The Cardinals Magic Number is down to 2.
Meaning soon the Red Birds will be celebrating the NL Central Division title.
Meanwhile, the Cubs are already gone fishin’, but at least they’re not playing like it.
Milton Bradley gets canned and the club immediately goes 3-0.
How much is coincidence? Nada.
This is the moment that defines Jim Hendry’s career.
A career that’s no longer defined by any previous player transactions or back-to-back division titles.
It’s about a single deadly move that helped tear apart a 97-win team before the first game was even played this season.
Milton Bradley played Hendry for a sucker, which he was, and now it’s put Hendry’s job in jeopardy.
Just how good have the Cubs been against Pittsburgh?
In the last 31 games between the two clubs Chicago has posted a 25-6 record, good for a sparkling .806 winning percentage.
And in 10 series dating back to September of 2007 the Cubs are 9-1 against the Buccos, which is now the club’s best 30-game mark against the Peg Legs in Chicago’s franchise history.
The irony is laughable.
Milton Bradley isn’t feeling the love from Cubbie fans, saying he’s been uncomfortable playing at Wrigley all year.
This from a man who’s single handedly built a reputation of making cities, fan bases, and teammates in general, feel uncomfortable.
There’s a reason Bradley has changed teams as often as we change our socks, and it has nothing to do with Bradley the baseball player–the guy’s just not likeable.
Milton Bradley batting from the 2-hole isn’t as crazy as you might think.
In fact, it’s a page Piniella is borrowing from Tony La Russa.
As White Sox manager in 1983 La Russa moved a struggling Carlton Fisk into the two-slot.
Fisk, not surprisingly, balked at the move initially. He was, after all, a power hitter use to hitting from the three, four and five hole.
The move, however, worked in Fisk’s favor. After spending the early part of the season batting below .200, the catcher rebounded to hit .289 with 26 home runs, a career high at the time.
With Fisk once again thriving at the plate the White Sox went on to win the division by 20 games.
The similarities are there with Bradley, too.
Many moons ago I made a prediction.
I said Milton Bradley would keep the Cubs from winning a World Championship this season.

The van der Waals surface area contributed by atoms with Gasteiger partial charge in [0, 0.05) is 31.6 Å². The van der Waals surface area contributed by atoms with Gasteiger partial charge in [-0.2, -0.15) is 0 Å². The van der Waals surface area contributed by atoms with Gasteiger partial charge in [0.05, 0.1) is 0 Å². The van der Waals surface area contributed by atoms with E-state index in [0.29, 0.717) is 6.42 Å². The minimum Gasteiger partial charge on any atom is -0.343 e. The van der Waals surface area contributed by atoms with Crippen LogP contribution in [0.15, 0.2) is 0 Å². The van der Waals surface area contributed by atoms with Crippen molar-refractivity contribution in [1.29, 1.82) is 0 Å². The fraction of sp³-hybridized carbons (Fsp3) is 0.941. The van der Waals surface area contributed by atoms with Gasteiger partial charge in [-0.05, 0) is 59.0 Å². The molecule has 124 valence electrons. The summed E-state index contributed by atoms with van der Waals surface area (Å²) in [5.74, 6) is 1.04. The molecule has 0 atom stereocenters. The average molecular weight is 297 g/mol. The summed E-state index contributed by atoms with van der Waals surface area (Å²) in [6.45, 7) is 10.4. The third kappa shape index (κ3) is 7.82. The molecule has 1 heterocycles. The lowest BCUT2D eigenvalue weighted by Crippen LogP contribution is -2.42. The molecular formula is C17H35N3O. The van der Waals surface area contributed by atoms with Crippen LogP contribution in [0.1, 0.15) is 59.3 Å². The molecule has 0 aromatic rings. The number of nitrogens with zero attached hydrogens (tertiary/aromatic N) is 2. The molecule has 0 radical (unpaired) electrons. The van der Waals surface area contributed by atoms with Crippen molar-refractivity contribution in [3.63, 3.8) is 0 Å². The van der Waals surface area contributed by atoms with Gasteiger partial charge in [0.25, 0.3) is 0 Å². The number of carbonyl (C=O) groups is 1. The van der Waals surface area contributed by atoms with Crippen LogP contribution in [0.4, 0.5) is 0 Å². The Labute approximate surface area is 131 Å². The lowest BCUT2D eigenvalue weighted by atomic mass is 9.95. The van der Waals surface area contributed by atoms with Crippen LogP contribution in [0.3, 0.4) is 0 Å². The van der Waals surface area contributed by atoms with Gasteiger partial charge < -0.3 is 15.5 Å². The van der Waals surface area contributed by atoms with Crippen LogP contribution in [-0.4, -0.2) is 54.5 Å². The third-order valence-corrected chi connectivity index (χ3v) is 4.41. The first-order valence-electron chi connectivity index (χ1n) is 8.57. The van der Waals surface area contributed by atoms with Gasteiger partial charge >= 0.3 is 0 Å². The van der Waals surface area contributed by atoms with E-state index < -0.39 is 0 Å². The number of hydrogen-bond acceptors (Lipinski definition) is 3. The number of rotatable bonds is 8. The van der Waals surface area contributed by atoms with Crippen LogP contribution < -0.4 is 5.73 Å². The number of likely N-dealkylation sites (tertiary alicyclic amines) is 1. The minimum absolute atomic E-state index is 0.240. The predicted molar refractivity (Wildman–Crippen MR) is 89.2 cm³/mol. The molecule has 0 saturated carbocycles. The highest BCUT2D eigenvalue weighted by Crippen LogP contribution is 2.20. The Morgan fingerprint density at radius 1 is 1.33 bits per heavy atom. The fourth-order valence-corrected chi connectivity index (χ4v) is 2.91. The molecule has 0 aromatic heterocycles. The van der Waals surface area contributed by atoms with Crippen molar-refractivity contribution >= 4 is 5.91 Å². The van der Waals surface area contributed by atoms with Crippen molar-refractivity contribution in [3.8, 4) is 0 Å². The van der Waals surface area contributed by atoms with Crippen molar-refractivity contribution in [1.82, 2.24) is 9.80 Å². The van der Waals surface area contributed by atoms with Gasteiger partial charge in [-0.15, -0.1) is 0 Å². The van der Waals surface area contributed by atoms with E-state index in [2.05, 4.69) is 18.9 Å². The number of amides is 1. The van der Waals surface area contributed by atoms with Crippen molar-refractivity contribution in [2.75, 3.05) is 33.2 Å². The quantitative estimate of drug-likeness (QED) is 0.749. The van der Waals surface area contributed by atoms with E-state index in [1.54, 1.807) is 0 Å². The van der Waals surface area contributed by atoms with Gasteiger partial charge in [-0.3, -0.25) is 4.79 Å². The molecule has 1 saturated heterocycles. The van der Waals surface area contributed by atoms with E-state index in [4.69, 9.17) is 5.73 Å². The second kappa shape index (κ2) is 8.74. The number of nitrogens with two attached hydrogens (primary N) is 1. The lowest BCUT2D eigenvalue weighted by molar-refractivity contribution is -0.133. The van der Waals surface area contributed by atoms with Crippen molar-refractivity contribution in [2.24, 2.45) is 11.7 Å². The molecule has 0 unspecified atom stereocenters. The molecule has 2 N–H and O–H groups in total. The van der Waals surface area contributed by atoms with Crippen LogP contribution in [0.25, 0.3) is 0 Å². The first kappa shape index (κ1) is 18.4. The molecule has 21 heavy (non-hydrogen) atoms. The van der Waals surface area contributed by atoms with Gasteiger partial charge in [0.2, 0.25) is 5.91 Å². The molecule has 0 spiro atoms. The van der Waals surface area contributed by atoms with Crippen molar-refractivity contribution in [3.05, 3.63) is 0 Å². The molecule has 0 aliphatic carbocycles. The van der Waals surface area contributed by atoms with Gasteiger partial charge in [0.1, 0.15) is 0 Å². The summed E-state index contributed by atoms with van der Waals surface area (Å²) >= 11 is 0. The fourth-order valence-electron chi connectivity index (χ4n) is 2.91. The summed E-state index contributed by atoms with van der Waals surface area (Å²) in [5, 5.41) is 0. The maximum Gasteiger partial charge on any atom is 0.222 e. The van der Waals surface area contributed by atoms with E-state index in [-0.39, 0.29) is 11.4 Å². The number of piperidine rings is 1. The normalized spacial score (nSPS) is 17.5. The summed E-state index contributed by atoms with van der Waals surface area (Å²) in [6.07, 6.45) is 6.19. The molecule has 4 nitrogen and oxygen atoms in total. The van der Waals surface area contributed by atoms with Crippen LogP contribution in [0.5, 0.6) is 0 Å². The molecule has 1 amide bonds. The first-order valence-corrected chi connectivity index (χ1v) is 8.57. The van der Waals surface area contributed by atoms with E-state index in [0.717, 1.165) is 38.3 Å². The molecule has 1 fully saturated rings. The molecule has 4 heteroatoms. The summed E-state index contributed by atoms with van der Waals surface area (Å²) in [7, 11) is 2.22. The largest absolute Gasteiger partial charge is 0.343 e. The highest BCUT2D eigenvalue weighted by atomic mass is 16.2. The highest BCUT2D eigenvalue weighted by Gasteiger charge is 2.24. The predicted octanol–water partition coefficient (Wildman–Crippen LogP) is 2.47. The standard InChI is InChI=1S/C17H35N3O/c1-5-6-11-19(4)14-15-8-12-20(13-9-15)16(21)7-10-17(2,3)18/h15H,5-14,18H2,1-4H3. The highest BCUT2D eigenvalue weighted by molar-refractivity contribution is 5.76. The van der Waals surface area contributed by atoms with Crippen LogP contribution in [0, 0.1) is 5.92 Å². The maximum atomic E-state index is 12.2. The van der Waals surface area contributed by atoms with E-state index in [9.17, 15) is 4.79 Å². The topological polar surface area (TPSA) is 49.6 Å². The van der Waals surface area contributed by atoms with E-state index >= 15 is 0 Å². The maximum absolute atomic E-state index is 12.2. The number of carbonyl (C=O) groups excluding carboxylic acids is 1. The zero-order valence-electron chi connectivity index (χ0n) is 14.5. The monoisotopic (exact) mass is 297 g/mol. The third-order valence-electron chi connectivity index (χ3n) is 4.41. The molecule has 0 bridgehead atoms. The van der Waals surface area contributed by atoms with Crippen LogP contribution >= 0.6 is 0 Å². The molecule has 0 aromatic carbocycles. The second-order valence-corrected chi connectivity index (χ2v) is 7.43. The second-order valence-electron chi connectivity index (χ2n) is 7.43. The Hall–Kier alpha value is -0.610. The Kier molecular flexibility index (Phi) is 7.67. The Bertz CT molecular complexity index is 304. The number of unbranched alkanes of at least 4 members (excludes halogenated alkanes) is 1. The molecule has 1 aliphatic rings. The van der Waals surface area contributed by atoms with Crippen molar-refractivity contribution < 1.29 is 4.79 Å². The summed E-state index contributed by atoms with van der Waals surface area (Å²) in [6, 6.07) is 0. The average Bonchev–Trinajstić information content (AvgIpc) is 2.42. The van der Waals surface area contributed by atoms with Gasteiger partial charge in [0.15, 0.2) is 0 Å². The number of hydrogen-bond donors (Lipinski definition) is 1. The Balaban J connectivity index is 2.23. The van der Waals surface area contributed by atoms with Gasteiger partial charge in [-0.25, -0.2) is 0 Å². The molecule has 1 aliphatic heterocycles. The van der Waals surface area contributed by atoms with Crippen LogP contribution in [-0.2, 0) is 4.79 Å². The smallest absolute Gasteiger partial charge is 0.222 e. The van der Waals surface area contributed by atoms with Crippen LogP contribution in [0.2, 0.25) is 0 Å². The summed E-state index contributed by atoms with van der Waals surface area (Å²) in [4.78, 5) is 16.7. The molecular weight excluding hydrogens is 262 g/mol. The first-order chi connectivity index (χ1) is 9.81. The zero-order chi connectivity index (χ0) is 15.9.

Through the first three months Bradley has held up his end of the deal.
His lack of hitting has gone hand-in-hand with his lack of professionalism. His blame-game is in full swing, and worse, he’s quickly dividing the Cubs’ clubhouse.
When teammates rip one another publicly, it’s a sure fire sign the team’s chemistry is off the mark (yes, I believe in clubhouse chemistry).
Thank Bradley for igniting the recent press barbs, and thank his teammates for leaking them out from behind the sacred walls of the clubhouse!
Milton Bradley got a laugh from his poor showing Friday.
I’m glad someone finds a .500 record in mid June so amusing–even if Chicago is only three games back in the division.
On the other hand, I wasn’t giggling when Bradley tossed the ball into the stands with one out, either.
That play alone makes it’s easy to question the Cubs’ focus, not to mention, the lineup’s one walk vs. 12 strikeouts performance.
Call me crazy, but the Cubs would be better off without Milton Bradley.
In 51 games this season Bradley has already suffered two injuries and served a suspension for arguing with an umpire.
It’s the story of his baseball life: bruised body, bruised ego.
Why Jim Hendry ever believed Milton Bradley could stay healthy–or sane–on the North Side, I don’t know?
But it seems consecutive sweeps in the postseason encouraged Hendry to take a risk he normally wouldn’t bite on.
At last, the decision to sign Bradley for 3-years at $30 million is biting him back.
Milton Bradley says he’s not treated fairly by MLB. And, Milton is right. But, that’s to be expected with his history of suspensions.
Doesn’t matter if Bradley’s contact with the umpire was incidental–you can’t touch the guys in blue! When there’s contact there are also grounds for a possible suspension.
I didn’t have a problem with MLB’s initial two-game ban for Bradley. And I don’t have a problem with the reduction to a one-game ban either.
My only issue is that it took MLB a full month to resolve the problem. That’s too long.
Give Milton credit for addressing the media after the game. Answering the questions keeps the story from lingering any longer. He’ll serve the suspension Friday and put this whole story to bed.
From day one I’ve not been in favor of the Milton Bradley signing. I’m a firm believer in clubhouse chemistry and I also favor high-character guys over the self-centered gaudy statistics guy.
Basically, Milton Bradley doesn’t fit on my team, never will.
Of course, come September I hope M.B. proves me wrong. And, if that’s the case, I’ll fess up to striking out on this one, which, is only fair if you’re going to say ‘I told you so.’
But here we are, 11 games into the Milton Bradley era and the Cubs are getting exactly what they signed up for…injuries, ejections and distractions.